A handsome, silver-haired poet, Vajpayee had a gentle face, raspy voice and mild disposition. Before becoming president he was a long-serving legislator and diplomat, who managed to avoid scandal. He dressed in traditional Indian clothes not Western business suits. Unlike many members of the Hindu faith, he was not a vegetarian or a teetotaler. He enjoyed eating meat and fish and had a drink or two now and again and spent time with Muslim friends. Although he was a bachelor he raised a friend’s daughter.

Vajpayee was rousing and folksy speechmaker known for his wit, timing, humor, references to Hindu folk tales and use of facial expressions and gestures. One writer said his characteristic speeches featured "alarmingly long pauses and flights of lyrical fancy." He drew crowds of 150,000 of or more. Vajpayee considered himself an amateur scholar and enjoyed nothing better than curling up with a good book or writing a poem. He also enjoyed watching Western films. He has said that “Gandhi”, with Ben Kingsley, was one of his favorites.

Vajpayee wasis an enigmatic figure. He was great admirer of Nehru even though he headed a party that opposed Nehru's National Congress Party. He was secularist who called the attack on the mosque in Ayodhya a blunder even though his party had strong anti-secularist views about Muslims. He said he had never used computer even though he was a leader of a high-tech revolution in India.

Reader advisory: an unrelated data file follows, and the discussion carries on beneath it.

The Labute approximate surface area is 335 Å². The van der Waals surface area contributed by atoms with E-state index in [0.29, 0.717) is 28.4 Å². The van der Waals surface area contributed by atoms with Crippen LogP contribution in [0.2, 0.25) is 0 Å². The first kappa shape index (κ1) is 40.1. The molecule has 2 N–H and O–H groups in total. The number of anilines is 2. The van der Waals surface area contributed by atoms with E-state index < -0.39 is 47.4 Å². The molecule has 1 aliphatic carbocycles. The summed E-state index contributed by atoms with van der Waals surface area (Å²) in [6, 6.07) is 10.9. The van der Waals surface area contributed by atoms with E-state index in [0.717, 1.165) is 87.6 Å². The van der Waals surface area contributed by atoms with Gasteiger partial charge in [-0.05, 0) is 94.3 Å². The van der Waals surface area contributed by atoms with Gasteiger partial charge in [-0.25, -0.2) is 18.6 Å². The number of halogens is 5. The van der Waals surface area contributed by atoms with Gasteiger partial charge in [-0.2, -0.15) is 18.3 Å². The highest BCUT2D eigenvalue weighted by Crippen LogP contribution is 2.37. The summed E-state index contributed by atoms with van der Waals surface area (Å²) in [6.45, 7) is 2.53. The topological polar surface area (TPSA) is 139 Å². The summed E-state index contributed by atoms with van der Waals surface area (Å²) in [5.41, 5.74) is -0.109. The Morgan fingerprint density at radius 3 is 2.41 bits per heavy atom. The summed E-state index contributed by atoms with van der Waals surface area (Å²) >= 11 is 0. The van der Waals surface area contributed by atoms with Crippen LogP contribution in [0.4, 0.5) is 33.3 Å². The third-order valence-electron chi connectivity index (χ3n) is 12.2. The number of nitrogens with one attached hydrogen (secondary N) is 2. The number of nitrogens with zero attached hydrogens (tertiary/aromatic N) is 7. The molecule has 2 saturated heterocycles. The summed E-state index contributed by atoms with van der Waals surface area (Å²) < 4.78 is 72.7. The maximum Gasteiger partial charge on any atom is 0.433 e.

Vajpayee's Early Life

Vajpayee is a Brahman from Madhya Pradesh. The son of a Brahman schoolteacher, he was born on December 25, 1925. At the age of 16 he was sentenced to prison for taking part in the anti-British "Quit India" movement. He flirted with Communism before joining the Hindu nationalists.

As a teenager Vajpayee joined the ultranationalist National Volunteer Corps (RSS), whose members came from mostly from upper-caste Hindu families, and was not educated in the English system as was the case with Indian National Congress members like Gandhi and Nehru. Vajpayee joined the Jana Sangh, the nationalist precursor of the BJP. From the very beginning he was known more for his friendliness and wit than hard line ideology.

Vajpayee first entered parliament in 1957 and served almost continuously for 40 years. He was regarded as master of tailoring positions to suit different audiences. Vajpayee rose to the leadership of the BJP. He was a foreign minister in a coalition government from 1977 to 1980 and served 13 days as Prime Minister in 1996. He was credited with easing tensions between Pakistan and India during his tenure as prime minister in the early 2000s.

Vajpayee as Prime Minister

Vajpayee was 79 in the last year of his premiership. He suffered from diabetes, which sometimes caused him to look sleepy. He had two artificial knees and his doctors told him to stay off his feet after a flare up of osteoarthritis in his knees caused him considerable pain. When giving a speech he was sometimes carried up to and down from the platform by security men. As his term worn on he looked worn out. Once he couldn’t even remember the name fo his own foreign minister. Concerns about his health were such that Vajpayee was followed around everywhere he went with a doctor, anaesthetist, surgeon and ambulance.